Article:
June 13/12 18:28 pm - Tour de Beauce: Stage 2 report and photos
Posted by Editoress on 06/13/12
Francesco Mancebo (Competitive Cyclist) held onto his Yellow Jersey after stage two of the Tour de Beauce by a slim three seconds, after a break of two riders stayed clear of the peloton on what was expected to be a sprint stage. Craig Lewis (Champion Systems) outkicked Canadian Jamie Sparling (Raleigh-GAC) to take the stage win and moved into second on the overall standings.
Craig Lewis wins stage 2
The 160 kilometre stage began and ended in Thetford Mines, west of St-Georges, the home town of the Tour de Beauce. While it featured the rolling terrain that the Beauce region is known for, there were no particularly memorable obstacles to split up the field. Expected to be more of a factor was the rain, which was coming down fiercely only 30 minutes before the start. However, the rain backed off and, after racing the first third of the race on wet roads, the the skies cleared and the sun actually came out at the finish.
Attacks came thick and fast after the end of the neutralized section out of Thetford Mines, but nothing stuck until over 40 kilometres had passed, when three riders quietly rolled off the front - Lewis, Sparling and James Williamson (Bike NZ-Pure Black). The trio were helped by the fact that a mass 'nature break' was starting to take place as they rolled away on a climb.
"This was the day that everyone wanted to be in the break before Megantic tomorrow," commented Sparling. "I think that everyone had just gotten tired of chasing stuff down when we went."
Whatever the reason, the three quickly went two minutes up, with the gap maxxing out at just around four minutes before Mancebo's team went to the front to ride tempo. They kept it at around three and a half minutes until after the feedzone when, with 60 kilometres remaining, teams with sprinters - such as Team Type 1 (TT1) and UnitedHealthcare - began to offer some assistance.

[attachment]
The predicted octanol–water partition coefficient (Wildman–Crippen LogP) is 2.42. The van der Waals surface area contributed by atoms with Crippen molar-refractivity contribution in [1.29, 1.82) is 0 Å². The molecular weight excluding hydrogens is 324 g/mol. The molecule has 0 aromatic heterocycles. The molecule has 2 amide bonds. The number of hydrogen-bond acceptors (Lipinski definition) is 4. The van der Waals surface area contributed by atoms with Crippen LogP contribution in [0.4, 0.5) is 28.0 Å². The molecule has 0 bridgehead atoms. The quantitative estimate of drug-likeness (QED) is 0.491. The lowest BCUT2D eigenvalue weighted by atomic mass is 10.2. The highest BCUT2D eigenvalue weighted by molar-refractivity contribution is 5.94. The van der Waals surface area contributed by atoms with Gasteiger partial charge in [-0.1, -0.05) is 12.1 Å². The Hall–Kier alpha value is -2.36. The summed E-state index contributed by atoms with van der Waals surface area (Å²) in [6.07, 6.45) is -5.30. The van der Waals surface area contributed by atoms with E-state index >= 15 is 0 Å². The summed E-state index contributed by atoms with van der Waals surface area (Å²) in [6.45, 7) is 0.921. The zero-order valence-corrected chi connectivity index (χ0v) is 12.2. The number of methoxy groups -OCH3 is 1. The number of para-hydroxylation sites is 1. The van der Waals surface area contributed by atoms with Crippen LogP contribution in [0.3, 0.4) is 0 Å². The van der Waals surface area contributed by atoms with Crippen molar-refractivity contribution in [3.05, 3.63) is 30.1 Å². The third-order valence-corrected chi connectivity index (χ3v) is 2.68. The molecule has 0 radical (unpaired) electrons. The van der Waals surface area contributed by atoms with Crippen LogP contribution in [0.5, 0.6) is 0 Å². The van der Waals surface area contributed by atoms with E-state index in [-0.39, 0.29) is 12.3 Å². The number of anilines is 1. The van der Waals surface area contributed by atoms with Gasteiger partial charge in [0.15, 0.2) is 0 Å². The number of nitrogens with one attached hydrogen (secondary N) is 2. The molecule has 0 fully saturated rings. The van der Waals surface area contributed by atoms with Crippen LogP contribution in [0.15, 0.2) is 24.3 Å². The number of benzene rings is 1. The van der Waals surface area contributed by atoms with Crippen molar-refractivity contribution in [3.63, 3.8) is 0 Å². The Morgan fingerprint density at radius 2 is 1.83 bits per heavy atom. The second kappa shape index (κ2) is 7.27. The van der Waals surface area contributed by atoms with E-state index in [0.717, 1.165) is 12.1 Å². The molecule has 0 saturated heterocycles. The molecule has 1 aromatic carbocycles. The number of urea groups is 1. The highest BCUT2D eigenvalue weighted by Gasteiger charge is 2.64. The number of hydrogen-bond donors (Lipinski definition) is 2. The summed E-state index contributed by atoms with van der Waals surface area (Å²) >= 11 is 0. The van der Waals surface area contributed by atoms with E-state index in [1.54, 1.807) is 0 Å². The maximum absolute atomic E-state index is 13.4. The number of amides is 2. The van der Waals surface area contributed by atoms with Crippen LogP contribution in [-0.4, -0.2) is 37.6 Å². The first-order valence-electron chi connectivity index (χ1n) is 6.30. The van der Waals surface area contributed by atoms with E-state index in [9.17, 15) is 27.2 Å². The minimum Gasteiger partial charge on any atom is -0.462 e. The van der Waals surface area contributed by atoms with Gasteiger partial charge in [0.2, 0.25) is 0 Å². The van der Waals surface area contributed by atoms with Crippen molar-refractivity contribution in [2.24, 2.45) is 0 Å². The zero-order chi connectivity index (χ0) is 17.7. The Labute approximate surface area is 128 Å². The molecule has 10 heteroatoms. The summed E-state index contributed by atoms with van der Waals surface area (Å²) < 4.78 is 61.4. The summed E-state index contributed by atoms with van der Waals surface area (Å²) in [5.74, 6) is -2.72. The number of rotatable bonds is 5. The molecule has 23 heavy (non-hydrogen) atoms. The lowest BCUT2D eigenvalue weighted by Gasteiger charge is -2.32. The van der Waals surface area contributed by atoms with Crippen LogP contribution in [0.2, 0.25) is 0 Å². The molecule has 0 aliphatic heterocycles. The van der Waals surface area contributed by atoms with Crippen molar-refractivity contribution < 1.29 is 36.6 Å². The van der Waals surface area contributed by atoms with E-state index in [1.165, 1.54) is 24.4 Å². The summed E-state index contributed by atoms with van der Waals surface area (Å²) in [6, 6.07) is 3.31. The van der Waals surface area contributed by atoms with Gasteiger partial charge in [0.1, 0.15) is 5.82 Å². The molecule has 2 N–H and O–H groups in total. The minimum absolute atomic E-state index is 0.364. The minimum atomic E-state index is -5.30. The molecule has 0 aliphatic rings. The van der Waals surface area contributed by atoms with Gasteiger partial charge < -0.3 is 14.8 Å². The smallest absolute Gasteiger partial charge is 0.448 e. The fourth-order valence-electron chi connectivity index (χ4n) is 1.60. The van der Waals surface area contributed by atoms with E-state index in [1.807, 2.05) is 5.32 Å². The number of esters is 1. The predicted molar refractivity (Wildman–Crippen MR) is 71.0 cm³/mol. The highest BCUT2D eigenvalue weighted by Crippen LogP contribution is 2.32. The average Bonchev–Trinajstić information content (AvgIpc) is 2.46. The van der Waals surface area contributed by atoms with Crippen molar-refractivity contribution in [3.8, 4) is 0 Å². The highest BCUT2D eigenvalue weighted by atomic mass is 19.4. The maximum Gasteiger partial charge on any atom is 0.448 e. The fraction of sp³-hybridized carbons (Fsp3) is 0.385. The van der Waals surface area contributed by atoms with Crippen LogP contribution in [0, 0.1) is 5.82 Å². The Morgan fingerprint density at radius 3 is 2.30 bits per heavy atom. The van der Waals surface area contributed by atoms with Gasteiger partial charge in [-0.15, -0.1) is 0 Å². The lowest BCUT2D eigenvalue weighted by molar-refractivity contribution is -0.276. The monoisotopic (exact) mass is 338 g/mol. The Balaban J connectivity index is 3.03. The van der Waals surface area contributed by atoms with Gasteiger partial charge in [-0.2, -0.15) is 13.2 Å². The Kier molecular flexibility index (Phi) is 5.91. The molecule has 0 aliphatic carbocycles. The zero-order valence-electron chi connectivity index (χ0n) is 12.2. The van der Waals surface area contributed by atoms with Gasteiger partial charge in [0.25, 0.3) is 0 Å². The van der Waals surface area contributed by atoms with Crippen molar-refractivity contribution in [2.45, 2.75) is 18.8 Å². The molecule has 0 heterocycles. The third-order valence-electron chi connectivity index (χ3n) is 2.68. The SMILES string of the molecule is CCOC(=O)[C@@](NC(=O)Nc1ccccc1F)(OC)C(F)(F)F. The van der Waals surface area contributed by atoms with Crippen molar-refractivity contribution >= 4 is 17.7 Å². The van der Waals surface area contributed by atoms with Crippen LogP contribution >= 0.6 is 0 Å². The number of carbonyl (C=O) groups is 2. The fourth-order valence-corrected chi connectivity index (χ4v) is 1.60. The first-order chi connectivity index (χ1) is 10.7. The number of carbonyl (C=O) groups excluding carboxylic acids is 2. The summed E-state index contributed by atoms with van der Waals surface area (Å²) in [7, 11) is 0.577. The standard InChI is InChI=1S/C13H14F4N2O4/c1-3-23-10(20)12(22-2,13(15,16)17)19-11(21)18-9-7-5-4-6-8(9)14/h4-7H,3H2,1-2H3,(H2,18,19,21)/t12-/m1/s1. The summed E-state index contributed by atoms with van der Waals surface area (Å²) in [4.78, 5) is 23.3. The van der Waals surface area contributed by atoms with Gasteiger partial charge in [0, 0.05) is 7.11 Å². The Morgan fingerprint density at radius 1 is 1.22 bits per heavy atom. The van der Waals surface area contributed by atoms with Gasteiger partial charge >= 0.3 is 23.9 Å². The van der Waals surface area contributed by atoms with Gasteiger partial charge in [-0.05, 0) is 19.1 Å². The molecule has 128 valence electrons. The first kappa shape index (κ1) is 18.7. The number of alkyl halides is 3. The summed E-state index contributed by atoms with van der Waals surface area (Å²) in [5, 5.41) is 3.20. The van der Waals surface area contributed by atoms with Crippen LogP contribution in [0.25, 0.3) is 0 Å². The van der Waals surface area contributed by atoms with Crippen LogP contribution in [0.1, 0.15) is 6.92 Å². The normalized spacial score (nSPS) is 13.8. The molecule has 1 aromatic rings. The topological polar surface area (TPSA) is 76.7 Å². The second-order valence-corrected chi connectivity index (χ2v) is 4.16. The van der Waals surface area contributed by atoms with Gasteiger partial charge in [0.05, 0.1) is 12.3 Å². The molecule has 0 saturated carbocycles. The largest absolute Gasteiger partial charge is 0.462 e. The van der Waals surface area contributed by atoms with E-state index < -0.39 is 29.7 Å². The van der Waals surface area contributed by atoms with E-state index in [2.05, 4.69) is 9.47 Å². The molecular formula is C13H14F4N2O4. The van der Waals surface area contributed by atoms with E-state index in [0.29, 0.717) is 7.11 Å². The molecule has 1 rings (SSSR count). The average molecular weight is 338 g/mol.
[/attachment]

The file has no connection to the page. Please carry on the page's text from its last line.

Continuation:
Over the second KoM the leaders lost Williamson and the gap dropped to under three minutes, and then under two minutes with 25 kilometres to go. Lewis was doing the bulk of the work, with Sparling contributing where possible.
"It was pretty amazing, I felt like I was motorpacing," said Sparling. "Lewis was definitely doing most of the work; I was helping on the downhills, where because I'm bigger it made a difference."
Hitting Thetford Mines for three laps of a 3.5 kilometre circuit the gap was down to 1:15, and everyone was expecting them to be caught, including Sparling. "I was in a break with four on this course two years ago, and we were caught, so I thought they would get us, right up until we were on the last lap."
Inexplicably, TT1 had eased off on the circuit, and the duo started the final lap 1:05 up, which would have easily put Lewis into Yellow, after starting the day 45 seconds back. Competitive Cyclist actually had to help at the front to pull the margin down to 29 seconds by the finish. Lewis took the stage by five seconds over Sparling with TT1 salvaging third in the field sprint from Alexander Serebryakov.
Podium: Alexander Serebryakov, Craig Lewis, Jamie Sparling
There were a tense few minutes for Mancebo after the stage; Lewis had won by 29 seconds, plus a ten second bonus for the stage win and another three seconds for taking the second KoM - if he had won the first KoM instead of finishing second he would have taken the overall lead.
Jerseys KOM: Hanson, Points: Matthias Friedemann, Leader: Mancebo, Best Young Rider: Adiq Othman
- Tomorrow is the Queen stage of Beauce, the 164 kilometre run from St-Georges to Mont Megantic. It finishes with a 6.8 kilometre climb averaging 7.7% (with spots over 15%) to the observatory atop the highest paved road in Eastern Canada, at 1102 metres. This is where Mancebo won Beauce last year, and for any rider who hopes to be in contention for the overall, a good result here is mandatory. The stage begins at 9:30 am (EST) and is expected to finish sometime around 1:45 pm to 2:15 pm.
- We have an interview with Jamie Sparling that will be posted later